Old features we do and don't miss on modern laptops (photos)

We dig up a pile of dated laptops and see what features, ports, and connections have gone by the wayside in recent years.

Dan Ackerman
Dan Ackerman leads CNET's coverage of computers and gaming hardware. A New York native and former radio DJ, he's also a regular TV talking head and the author of "The Tetris Effect" (Hachette/PublicAffairs), a non-fiction gaming and business history book that has earned rave reviews from the New York Times, Fortune, LA Review of Books, and many other publications. "Upends the standard Silicon Valley, Steve Jobs/Mark Zuckerberg technology-creation myth... the story shines." -- The New York Times
Scott Stein Editor at Large
I started with CNET reviewing laptops in 2009. Now I explore wearable tech, VR/AR, tablets, gaming and future/emerging trends in our changing world. Other obsessions include magic, immersive theater, puzzles, board games, cooking, improv and the New York Jets. My background includes an MFA in theater which I apply to thinking about immersive experiences of the future.
Expertise VR and AR, gaming, metaverse technologies, wearable tech, tablets Credentials
  • Nearly 20 years writing about tech, and over a decade reviewing wearable tech, VR, and AR products and apps
Dan Ackerman
Scott Stein
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Our collection of old laptops

Dug up from closets and storage bins, we found a pile of outdated laptops and were shocked by how many features, ports, and connections have been dropped over the past decade.
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Locking lid clasp

There was a time not so long ago when laptops came with little lid-locks to keep everything in place. MacBooks moved to a magnetic clasp, while most other laptops now just find a way to make do without a lid-lock, thanks to a little thing we call gravity.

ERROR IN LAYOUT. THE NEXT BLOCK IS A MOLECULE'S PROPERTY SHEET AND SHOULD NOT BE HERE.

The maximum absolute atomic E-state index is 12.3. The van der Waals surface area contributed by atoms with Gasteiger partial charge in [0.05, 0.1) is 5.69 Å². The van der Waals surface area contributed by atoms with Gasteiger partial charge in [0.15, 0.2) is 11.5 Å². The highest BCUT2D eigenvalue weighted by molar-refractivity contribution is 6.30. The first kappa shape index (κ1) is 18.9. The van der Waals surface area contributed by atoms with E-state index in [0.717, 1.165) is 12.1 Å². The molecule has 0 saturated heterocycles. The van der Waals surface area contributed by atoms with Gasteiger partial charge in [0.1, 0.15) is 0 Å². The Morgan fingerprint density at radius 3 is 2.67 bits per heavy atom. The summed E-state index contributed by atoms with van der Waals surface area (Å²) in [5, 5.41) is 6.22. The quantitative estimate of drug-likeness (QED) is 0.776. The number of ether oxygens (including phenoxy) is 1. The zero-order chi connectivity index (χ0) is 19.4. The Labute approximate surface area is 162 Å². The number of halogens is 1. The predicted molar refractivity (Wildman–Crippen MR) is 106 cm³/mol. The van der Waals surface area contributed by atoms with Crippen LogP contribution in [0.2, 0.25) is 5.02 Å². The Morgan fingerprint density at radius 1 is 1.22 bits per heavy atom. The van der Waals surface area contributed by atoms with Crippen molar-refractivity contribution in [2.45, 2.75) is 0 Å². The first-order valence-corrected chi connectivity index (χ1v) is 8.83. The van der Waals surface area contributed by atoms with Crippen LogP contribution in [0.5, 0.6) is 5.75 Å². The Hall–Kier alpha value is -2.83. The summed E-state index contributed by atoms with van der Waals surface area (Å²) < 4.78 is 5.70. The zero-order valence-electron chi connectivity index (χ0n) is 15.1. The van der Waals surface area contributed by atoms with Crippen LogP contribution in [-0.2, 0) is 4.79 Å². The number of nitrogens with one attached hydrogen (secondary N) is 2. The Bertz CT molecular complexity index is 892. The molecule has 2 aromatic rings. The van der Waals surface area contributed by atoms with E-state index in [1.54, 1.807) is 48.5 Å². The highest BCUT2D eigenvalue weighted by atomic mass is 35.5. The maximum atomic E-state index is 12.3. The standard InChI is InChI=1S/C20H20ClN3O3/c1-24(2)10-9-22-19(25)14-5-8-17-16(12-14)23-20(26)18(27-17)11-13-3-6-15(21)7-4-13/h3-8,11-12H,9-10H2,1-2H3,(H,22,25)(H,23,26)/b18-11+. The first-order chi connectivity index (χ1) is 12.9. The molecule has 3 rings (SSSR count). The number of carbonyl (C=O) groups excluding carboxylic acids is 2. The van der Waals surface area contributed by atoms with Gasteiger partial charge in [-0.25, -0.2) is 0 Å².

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4:3 aspect ratio screens

The (almost) squared-off screen is about as archaic as a boxy 4:3 television set. While HDTVs jumped right into 16:9, laptops detoured for several years into 16:10 territory, and Apple's own MacBooks are now some of the only laptops left with 16:10 screens (except for the 11-inch MacBook Air).
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S-Video and parallel ports

Somewhere between RCA and HDMI connections, there was S-Video. It was mostly used from the mid '90s to the early 2000s in pro video applications, because it separated brightness and color onto two separate channels.

Sitting next to it is a parallel port, mostly used for printers before those all went USB, and today, wireless.

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Serial port

This is why we appreciate the Universal Serial Bus (USB). It may look like a VGA port (which it's sitting next to in this photo), but the serial port was used for...well, other things, that we now use USB for. Interestingly enough, the Sega Genesis had serial ports for its controllers.
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Tiny touch pads